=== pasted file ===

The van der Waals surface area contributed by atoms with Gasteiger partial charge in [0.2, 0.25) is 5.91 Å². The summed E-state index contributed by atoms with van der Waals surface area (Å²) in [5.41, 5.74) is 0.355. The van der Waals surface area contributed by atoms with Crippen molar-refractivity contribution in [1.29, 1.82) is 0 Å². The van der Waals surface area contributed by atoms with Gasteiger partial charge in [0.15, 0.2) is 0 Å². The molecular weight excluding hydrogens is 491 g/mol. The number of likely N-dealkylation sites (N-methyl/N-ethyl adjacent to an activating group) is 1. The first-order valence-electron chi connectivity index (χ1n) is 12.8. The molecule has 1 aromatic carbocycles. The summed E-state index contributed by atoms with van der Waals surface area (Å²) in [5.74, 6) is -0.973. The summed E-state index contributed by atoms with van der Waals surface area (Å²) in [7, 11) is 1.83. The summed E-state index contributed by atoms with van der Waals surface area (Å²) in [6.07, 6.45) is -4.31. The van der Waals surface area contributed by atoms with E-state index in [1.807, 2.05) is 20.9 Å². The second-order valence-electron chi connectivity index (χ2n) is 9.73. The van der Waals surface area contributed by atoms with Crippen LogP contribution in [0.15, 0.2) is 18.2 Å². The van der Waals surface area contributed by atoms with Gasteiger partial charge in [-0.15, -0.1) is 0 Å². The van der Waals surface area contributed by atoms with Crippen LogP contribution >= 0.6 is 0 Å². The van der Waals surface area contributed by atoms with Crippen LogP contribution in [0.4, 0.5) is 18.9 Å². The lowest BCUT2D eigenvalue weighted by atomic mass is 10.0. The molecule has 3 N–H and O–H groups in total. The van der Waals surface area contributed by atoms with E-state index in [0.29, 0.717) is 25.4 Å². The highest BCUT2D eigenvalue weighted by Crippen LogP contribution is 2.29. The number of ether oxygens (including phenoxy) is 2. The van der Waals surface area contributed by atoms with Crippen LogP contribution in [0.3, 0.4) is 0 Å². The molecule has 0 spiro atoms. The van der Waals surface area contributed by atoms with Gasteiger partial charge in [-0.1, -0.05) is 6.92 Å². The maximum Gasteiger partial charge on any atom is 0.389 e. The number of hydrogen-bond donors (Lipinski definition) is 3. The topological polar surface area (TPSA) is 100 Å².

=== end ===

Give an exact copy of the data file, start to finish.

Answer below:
The van der Waals surface area contributed by atoms with Gasteiger partial charge in [0.2, 0.25) is 5.91 Å². The summed E-state index contributed by atoms with van der Waals surface area (Å²) in [5.41, 5.74) is 0.355. The van der Waals surface area contributed by atoms with Crippen molar-refractivity contribution in [1.29, 1.82) is 0 Å². The van der Waals surface area contributed by atoms with Gasteiger partial charge in [0.15, 0.2) is 0 Å². The molecular weight excluding hydrogens is 491 g/mol. The number of likely N-dealkylation sites (N-methyl/N-ethyl adjacent to an activating group) is 1. The first-order valence-electron chi connectivity index (χ1n) is 12.8. The molecule has 1 aromatic carbocycles. The summed E-state index contributed by atoms with van der Waals surface area (Å²) in [5.74, 6) is -0.973. The summed E-state index contributed by atoms with van der Waals surface area (Å²) in [7, 11) is 1.83. The summed E-state index contributed by atoms with van der Waals surface area (Å²) in [6.07, 6.45) is -4.31. The van der Waals surface area contributed by atoms with E-state index in [1.807, 2.05) is 20.9 Å². The second-order valence-electron chi connectivity index (χ2n) is 9.73. The van der Waals surface area contributed by atoms with Crippen LogP contribution in [0.15, 0.2) is 18.2 Å². The van der Waals surface area contributed by atoms with Gasteiger partial charge in [-0.15, -0.1) is 0 Å². The van der Waals surface area contributed by atoms with Crippen LogP contribution >= 0.6 is 0 Å². The van der Waals surface area contributed by atoms with Crippen LogP contribution in [0.4, 0.5) is 18.9 Å². The lowest BCUT2D eigenvalue weighted by atomic mass is 10.0. The molecule has 3 N–H and O–H groups in total. The van der Waals surface area contributed by atoms with E-state index in [0.29, 0.717) is 25.4 Å². The highest BCUT2D eigenvalue weighted by Crippen LogP contribution is 2.29. The number of ether oxygens (including phenoxy) is 2. The van der Waals surface area contributed by atoms with Crippen LogP contribution in [0.3, 0.4) is 0 Å². The molecule has 0 spiro atoms. The van der Waals surface area contributed by atoms with Gasteiger partial charge in [-0.1, -0.05) is 6.92 Å². The maximum Gasteiger partial charge on any atom is 0.389 e. The number of hydrogen-bond donors (Lipinski definition) is 3. The topological polar surface area (TPSA) is 100 Å².